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Doug Mahnkey has found other people who have witnessed cures or have been treated by a madstone. One of these stones is the York stone. The history of this stone begins with Robert York who took a homestead north of Kissee Mills, Missouri, in the year 1900. While out hunting in York Hollow on his land, he killed a white deer, and in dressing the deer, he found a strange stone in its stomach. This stone has been handed down in his family. A little while before he died, York sawed the stone in half,giving a portion to each of his sons, one of whom was a stepson, Charlie Barnett. Charlie Barnett's portion of the madstone is now in the home of his daughter. This stone was known as the Charlie Barnett stone or the York stone.

Alga Reese of Taneyville, Missouri, was treated with this stone. About 1920, Mr. Reese was helping a neighbor with a sick cow which was foaming at the mouth. In the struggle with the animal, Alga received a severe laceration on his leg. The cow was later found to have hydrophobia and died. Because Alga's wound began to fester, he went for treatment to Charlie Barnett. Alga said the madstone was boiled in sweet milk and applied to the wound. On the first application the stone stuck for sixteen hours and the second time for four hours. The swelling began to go down, and Alga completely recovered with no further trouble.

It is said that Mr. Barnett was offered several hundred dollars for this stone, but he followed tradition and never sold the madstone.

Another story that offers proof of the madstone is the J.M. "Mitch" Thomas family of Kissee Mills. When Mitch was a young man of about sixteen, he was bitten severely on the wrist by the family dog. The dog had been acting strangely and his parents were fearful that the dog had rabies. They sent Mitch on horseback to the home of Lonnie Ellison who had a madstone. Mr. Ellison seemed in no hurry to get around to treating the boy. He boiled the stone in sweet milk and applied it to the wound, but the stone did not stick.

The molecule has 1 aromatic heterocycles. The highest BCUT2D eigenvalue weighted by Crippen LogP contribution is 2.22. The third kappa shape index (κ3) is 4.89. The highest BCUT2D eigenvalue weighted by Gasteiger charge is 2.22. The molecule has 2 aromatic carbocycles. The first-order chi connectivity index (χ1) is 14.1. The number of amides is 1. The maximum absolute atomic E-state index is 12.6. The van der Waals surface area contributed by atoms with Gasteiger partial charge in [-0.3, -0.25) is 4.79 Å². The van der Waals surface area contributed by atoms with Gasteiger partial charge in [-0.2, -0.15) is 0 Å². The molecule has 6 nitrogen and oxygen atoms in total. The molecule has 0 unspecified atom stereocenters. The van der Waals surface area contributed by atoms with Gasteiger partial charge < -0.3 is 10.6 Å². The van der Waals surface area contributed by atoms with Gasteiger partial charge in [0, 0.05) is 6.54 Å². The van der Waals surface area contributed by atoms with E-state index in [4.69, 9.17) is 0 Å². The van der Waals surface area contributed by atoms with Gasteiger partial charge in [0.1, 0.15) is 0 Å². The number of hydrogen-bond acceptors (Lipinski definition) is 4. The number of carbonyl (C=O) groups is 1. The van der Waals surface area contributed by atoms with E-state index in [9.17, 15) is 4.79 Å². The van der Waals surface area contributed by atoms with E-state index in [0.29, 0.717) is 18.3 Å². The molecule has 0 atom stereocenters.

Mr. Ellison decided to test the stone. He went outside and brought a live bee from his bee hives into his house. He then placed the bee on the opposite wrist and allowed the bee to sting Mitch. After waiting until the sting became red and swollen, he boiled the madstone in sweet milk and applied it to the bee sting. It stuck to the spot and drew out the poison. Mr. Eltison said, "Now, young fellow, the dog that bit you weren't mad. You just go home and don't worry."

Mitch's parents weren't quite satisfied by this. When they heard of Granny Nave on White River, who was said to have miraculous powers with her madstone, they sent Mitch to the Nave home. Granny Nave boiled the stone in alcohol and placed it on the wound, but it did not stick. When she tried the method again and the stone still did not stick, she, like Mr. Ellison, told Mitch to go home for the dog that bit him wasn't mad. These old-timers were correct. Except for a scar on his wrist, Mitch was not harmed by the bite.

"I checked on this Nave madstone," said Doug. "Dora Nave said the madstone was handed down to her husband, and later it was given to Claude Nave who moved to New Mexico."

Dora recalled that one of the Nave boys, Small Nave, was bitten by a snake. When they applied the madstone to the snake bite, it stuck to the wound and removed the venom of the snake.

Like most of us in our age of scientific proof, neither Mary Kay Oberlin or Doug Mahnkey put much faith in the powers of the madstone in spite of the tales concerning it.

Mary Kay Oberlin rubbed her fingers ever the madstene handed down to her in her family. "If someone would get bit by a rabid dog, I would be happy to try out my madstone on them to see if it really worked,"' she laughed.

But along with the doubters, there are still believers. "I talked to a lady the ether day," Doug said, "and I said that I didn't accept the madstone as a solid cure for rabies. This woman replied 'Doug, I accept it as one of God's miracles.' So I say, is the madstone a myth? Is it magic? Is it a miracle? I guess it's net for us to say. A scripture in the Holy Bible reads, 'Behold, I shew you a mystery.'"

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Copyright © 1981 BITTERSWEET, INC.